Not all beer is made the same way. Indeed, brewers seem to figure out a different way of making beer in every brewery out there. Here are a few notes on my discoveries. (Caution: may be nerdy and/or technical.)
Cask ale is not just the most important symbol of British brewing, it’s also one of the hardest to make beers, the most hand-crafted of beers, and, when it’s made and served properly, the best beers on the planet. Why does no one see this?
Historian and archaeologist Alexander Langlands has a new book called Cræft, the purpose of which is to reclaim the meaning of "craft" as it existed before it became a marketing slogan or an expensive item available at boutiques. How might this apply to beer?
Where can you find a brewer with a “lambic farm” who makes his own invert sugar? In the second post in my pre-Homebrew Con series about homebrewers, I profile Portland’s own Bill Schneller, who champions traditional styles.
Do you ever wish you could go back to a time before a beer style disappeared and have a pint? You can do the next best thing with this amazing video from 1973, the moment Irish porter—and the “high and low” system of pouring it—vanished from the earth.
The idea that an intensely fruity IPA must be cloudy as a weissbier is one of the more dubious in all of beer. No surprise, then, that breweries are pushing the envelop and developing “clear hazy IPAs.” A collaboration between Fair State and Surly is instructive.
Budweiser released a new star-spangled red lager, linking it to both Old Glory and US veterans—a beer that could otherwise be safely ignored. Except that they had to go and drag George Washington into it. Time to set the record straight.
In case you missed it, glittery beer has arrived. You may have seen these strange, wondrous beers on social media and wondered how they're made and what they taste like. I spent a couple hours with two brewers who made recent examples and I have your full report on this truly beguiling new beer style.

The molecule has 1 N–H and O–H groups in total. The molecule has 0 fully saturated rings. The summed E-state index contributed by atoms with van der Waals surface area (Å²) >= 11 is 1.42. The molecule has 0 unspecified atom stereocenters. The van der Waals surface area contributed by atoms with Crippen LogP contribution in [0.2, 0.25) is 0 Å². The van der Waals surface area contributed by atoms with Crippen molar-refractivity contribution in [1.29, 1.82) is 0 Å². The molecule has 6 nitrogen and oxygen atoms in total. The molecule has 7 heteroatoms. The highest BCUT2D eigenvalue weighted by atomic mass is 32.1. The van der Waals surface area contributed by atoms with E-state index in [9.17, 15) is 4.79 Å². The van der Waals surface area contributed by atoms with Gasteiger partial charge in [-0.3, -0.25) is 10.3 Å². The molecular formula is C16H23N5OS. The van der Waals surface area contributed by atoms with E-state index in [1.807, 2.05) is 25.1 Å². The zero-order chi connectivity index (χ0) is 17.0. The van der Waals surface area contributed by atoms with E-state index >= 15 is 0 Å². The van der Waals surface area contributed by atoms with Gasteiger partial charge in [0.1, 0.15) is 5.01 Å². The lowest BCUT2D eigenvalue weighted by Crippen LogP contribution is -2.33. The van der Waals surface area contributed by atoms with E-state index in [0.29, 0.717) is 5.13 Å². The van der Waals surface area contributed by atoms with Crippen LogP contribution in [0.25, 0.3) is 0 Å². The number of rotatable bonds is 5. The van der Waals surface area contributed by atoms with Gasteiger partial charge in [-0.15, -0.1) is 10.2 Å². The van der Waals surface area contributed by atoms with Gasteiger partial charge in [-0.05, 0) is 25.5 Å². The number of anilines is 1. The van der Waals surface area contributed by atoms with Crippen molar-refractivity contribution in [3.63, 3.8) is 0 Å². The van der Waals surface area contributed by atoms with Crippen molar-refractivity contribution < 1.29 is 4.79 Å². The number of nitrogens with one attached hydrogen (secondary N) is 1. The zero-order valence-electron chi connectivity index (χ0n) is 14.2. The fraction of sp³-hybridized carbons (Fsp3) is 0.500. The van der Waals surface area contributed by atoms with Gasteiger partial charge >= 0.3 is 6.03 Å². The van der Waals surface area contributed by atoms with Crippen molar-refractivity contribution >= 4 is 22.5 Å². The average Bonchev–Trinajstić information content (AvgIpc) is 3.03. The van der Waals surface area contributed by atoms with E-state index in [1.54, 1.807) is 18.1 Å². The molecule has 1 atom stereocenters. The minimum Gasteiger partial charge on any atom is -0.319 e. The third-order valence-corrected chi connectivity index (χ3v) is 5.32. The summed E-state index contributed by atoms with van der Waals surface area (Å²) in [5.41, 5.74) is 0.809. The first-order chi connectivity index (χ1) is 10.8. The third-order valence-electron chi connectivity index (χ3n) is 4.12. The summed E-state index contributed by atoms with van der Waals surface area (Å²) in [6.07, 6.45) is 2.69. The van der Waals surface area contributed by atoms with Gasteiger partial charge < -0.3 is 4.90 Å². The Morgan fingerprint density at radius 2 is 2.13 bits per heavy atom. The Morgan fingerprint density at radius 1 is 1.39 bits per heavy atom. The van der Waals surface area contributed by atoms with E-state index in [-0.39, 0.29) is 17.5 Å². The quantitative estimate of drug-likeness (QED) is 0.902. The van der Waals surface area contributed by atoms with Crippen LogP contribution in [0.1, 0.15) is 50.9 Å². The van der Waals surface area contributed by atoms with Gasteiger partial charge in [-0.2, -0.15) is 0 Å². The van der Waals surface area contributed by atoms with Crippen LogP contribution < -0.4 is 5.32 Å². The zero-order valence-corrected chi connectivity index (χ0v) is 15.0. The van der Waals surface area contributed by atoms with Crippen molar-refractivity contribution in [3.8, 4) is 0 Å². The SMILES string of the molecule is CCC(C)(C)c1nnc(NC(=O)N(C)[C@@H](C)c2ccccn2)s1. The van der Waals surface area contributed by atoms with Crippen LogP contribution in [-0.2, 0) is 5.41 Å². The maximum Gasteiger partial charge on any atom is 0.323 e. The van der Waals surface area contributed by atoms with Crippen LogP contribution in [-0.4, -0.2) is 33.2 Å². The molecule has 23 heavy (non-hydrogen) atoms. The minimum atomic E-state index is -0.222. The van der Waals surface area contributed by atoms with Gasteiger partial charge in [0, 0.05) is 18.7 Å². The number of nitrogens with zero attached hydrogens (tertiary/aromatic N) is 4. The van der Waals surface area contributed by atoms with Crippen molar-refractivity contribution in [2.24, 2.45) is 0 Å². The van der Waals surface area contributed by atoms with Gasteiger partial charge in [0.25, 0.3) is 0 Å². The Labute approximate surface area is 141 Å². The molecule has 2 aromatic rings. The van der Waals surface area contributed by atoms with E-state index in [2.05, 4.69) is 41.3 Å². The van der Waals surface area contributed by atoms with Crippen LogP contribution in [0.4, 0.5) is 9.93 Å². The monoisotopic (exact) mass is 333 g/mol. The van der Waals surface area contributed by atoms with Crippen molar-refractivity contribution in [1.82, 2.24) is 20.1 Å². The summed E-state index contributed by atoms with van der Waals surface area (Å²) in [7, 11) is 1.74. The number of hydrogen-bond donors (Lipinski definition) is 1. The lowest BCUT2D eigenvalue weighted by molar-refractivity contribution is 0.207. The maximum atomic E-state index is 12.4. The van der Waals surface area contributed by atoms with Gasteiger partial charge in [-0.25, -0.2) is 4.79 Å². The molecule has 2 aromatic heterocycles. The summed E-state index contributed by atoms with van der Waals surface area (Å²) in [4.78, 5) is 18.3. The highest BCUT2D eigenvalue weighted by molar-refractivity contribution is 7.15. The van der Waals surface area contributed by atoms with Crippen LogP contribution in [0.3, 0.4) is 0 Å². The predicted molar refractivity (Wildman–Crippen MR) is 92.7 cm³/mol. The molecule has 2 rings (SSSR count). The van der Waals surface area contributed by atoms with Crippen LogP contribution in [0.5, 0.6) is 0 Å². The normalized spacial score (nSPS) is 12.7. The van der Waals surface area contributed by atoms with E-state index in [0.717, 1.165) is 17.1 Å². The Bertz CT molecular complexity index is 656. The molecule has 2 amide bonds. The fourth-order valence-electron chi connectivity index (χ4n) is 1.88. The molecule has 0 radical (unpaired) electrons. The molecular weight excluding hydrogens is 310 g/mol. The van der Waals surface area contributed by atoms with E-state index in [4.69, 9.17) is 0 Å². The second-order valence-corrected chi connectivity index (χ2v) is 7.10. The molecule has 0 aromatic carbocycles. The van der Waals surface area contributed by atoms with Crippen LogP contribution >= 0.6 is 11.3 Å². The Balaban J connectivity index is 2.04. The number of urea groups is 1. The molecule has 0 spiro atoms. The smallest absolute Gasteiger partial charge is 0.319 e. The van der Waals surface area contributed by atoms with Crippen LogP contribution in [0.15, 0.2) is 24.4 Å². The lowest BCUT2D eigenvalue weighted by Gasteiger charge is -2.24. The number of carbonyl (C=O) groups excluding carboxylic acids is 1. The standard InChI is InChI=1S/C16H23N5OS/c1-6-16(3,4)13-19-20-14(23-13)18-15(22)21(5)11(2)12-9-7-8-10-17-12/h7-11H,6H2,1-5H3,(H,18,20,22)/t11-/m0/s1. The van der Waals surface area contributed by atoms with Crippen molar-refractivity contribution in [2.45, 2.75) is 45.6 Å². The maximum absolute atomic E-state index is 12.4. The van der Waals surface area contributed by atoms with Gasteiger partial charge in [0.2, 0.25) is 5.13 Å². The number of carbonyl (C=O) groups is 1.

In appearance and flavor, sake resembles wine--which is what it's frequently called. It's right there in the first sentence of the Wikipedia entry. "Sake, also referred to as a Japanese rice wine, is made by..." If you stick around for the full paragraph, though, you'll learn what it really is: beer.
"He hung out with them—the guys at Portland Brewing, and the guys at Widmer. I think he thought, ‘These guys seem to be interested in this kind of hop; I’m going to hold on to it.'" The story of how one man saved the second-most-popular hop in America.
As the last post in Homebrew Week, I offer you a complete chapter from The Secrets of Master Brewers. Whether you want to brew this beer or not, it will give you the sense of this book and what you'll find inside. It's great for homebrewers or people just interested in fully understanding beer styles.
The following few paragraphs will take you through the process of making all-grain beer, from mashing through bottling. Just one session of brewing will illuminate more about the process—the chemistry, the variables, and the ingredients—than the most elegant description. When you’re done, you’ll have eight 500 ml swing-top bottles (or ten regular bottles) full of a classic American pale ale.
Most of the homebrewing world is geared to introduce newbies to homebrewing by a method called “extract brewing.” I'm an unusual partisan here: I have absolutely no problem with extract brewing as a method of making beer. With the products available today, you can make fine beer that way. What I'd like to argue, though, is that when you start, you should start with all-grain
The Ferdinand Brewery in Benešov, south of Prague has been malting their own barley for over a hundred years, and the way they prepare the malt and the barleys they use look remarkably like the approach Americans are now trying to revive. Ferdinand is also the source of Weyermann's Floor-Malted Bohemian Pilsner Malt, which is available here in the US (Patrick and I used it on a recent helles).
Modern IPAs have moved away from bitterness in favor of juicy fruit flavors and aromas. But they do still taste bitter. What we're learning is that late-addition hopping and even dry-hopping can add substantial perceived bitterness. The reasons have funny names like hulupones, humulinones, and polyphenols, and we're only just starting to emphasize the role they play in brewing.